The Iranian director talks to Screen about capturing contemporary Iranian youth and Tehran in Malaria.

Parviz Shahbazi - Malaria 1

Iranian director Parviz Shahbazi makes his Venice debut with contemporary drama Malaria about two young elopers who find temporary refuge with a bohemian band in Tehran.

Ingeniously piecing the tale together through images found on a lost cell phone, Shahbazi paints an at once joyful and sombre picture of contemporary Tehran and the compromised reality of Iranian youth.

Iranian film and TV star Saed Soheili co-stars as the hot-headed Murry who flees the provinces with his girlfriend Hanna, played by big screen newcomer Saghar Ghanaat, incurring the wrath of her violent father.

Azarakhsh Farahani, brother of Golshifteh Farahani, also features in the cast as Avi, the chaotic leader of an impoverished rock band called Malaria who picks-up the couple as they thumb a lift to Tehran.

It marks the beginning of a youthful adventure, taking the couple into the heart of the bustling city, overshadowed by the darker reality they are attempting to flee.

Malaria is Shahbazi’s third work focusing on Iranian youngsters after the 2003 film Deep Breath - a drama about two young dropouts that premiered at Cannes Directors’ Fortnight - and the 2013 thriller Trapped, revolving around two female flatmates.

It world premieres today [Friday] in the final days of the Venice’s Horizons programme. Shahbazi spoke to Screen ahead of the screening.

What was the inspiration for this tale of young love on the run? Is it based on true facts?

I’ve been making films about Iranian youth for 13 years. This work follows on from my previous films Deep Breath and Trapped, which are also about Iranian youngsters. I live with the youngsters, keep track of them and focus on their behaviour. My inspiration is the society around me, some of the details that you see in this film came from real personalities and lives.

Does Malaria really exist?

I created the band. It doesn’t exist but there are lots of bands created by young, educated musicians in Iran. Unfortunately, they have a hard time surviving, due to social and economic problems as well as the limitations that they face in Iran.

How did you cast the film?

All the actors are amateur except the guy who plays Murry. I held a huge audition. Azarakhsh Farahani is the brother of Golshifteh Farahani, the famous Iranian actress. I’d been thinking about a role for Azarakhsh for a while.

In a similar vein to Jafar Panahi’s Taxi Tehran, a vehicle - the band’s old car - is a key setting for the story, is that because it’s easier to shoot Tehran in that way?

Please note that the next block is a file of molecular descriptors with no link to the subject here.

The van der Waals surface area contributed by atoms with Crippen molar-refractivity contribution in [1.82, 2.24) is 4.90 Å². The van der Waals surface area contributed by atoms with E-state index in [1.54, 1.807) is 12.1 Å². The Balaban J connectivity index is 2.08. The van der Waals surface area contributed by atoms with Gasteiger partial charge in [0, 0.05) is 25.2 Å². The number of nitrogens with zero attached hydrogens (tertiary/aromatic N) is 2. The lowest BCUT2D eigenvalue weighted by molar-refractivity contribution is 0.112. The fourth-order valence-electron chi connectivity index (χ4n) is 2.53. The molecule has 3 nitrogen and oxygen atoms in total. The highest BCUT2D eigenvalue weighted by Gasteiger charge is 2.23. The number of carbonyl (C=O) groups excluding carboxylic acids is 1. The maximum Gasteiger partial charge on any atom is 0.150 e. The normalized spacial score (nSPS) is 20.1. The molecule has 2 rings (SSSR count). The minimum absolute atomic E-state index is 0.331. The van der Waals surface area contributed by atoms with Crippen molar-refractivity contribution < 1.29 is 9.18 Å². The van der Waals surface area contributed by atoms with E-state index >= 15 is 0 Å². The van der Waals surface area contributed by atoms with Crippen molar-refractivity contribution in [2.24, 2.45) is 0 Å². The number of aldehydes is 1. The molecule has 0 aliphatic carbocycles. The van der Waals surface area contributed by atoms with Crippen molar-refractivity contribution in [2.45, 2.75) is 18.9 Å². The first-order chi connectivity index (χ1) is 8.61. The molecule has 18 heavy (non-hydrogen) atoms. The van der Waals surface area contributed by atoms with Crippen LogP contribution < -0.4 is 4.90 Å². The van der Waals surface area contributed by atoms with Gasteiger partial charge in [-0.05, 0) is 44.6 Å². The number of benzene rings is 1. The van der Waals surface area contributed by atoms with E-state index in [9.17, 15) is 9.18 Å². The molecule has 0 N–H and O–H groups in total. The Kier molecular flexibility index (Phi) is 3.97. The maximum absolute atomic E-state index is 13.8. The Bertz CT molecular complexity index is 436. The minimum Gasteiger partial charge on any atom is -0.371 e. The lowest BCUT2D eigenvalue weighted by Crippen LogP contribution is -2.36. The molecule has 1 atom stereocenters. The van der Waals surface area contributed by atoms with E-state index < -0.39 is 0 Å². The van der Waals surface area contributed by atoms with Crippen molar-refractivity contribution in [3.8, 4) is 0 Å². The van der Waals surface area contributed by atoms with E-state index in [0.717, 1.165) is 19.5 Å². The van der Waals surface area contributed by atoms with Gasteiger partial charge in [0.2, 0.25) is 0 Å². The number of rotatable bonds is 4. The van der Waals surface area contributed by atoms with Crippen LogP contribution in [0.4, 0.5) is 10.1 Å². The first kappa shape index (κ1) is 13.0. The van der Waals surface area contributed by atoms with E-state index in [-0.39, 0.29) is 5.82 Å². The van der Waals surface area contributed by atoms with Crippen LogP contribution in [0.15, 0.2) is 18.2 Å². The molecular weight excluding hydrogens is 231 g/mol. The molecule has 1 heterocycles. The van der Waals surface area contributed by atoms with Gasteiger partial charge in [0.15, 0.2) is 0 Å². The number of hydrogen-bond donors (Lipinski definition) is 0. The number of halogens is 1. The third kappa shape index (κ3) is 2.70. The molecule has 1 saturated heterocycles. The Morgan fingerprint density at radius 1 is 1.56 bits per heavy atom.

No, it was really linked to the story elements and the fact the band owns a car. I’ve used car shots quite a bit in my past films. The idea of using a car as a key location really belongs to the great filmmaker Abbas Kiarostami as seen in his films Taste Of Cherry or Ten.

How easy was it shoot on the streets of Tehran?

It was not an easy film. I shot it over three months with a huge professional crew. Our cinematographer used four different cameras with four different abilities to shoot film. I mean he didn’t use all of them at the same time. For example, we changed the camera for the cell-phone shots or the steadicam shots.

One of the scenes is set against the street celebrations marking the nuclear agreement between Iran and world powers in July 2015. Did it come about by chance?

In pre-production, we predicted that it might happen and that people would celebrate in the streets. We created a space in the story and waited for it to happen. Politicians kept negotiating without considering our tight shooting schedule! We were lucky that it happened just before shooting wrapped.

Malaria feels like a love letter to Tehran and its inhabitants. It’s reminiscent of the way Federico Fellini captured Rome. Was that a conscious decision?

I’m glad to hear that. I like it when the feelings of a filmmaker are perceived by someone else. Yes, it is an affectionate portrait of Tehran, which is changing every day but still has its particular character and beauty. Iranian critic Kamiyar Mohsenin also mentioned Fellini.

Will the film be distributed in Iran?

We’ve had some censorship issues but hopefully it will be screened.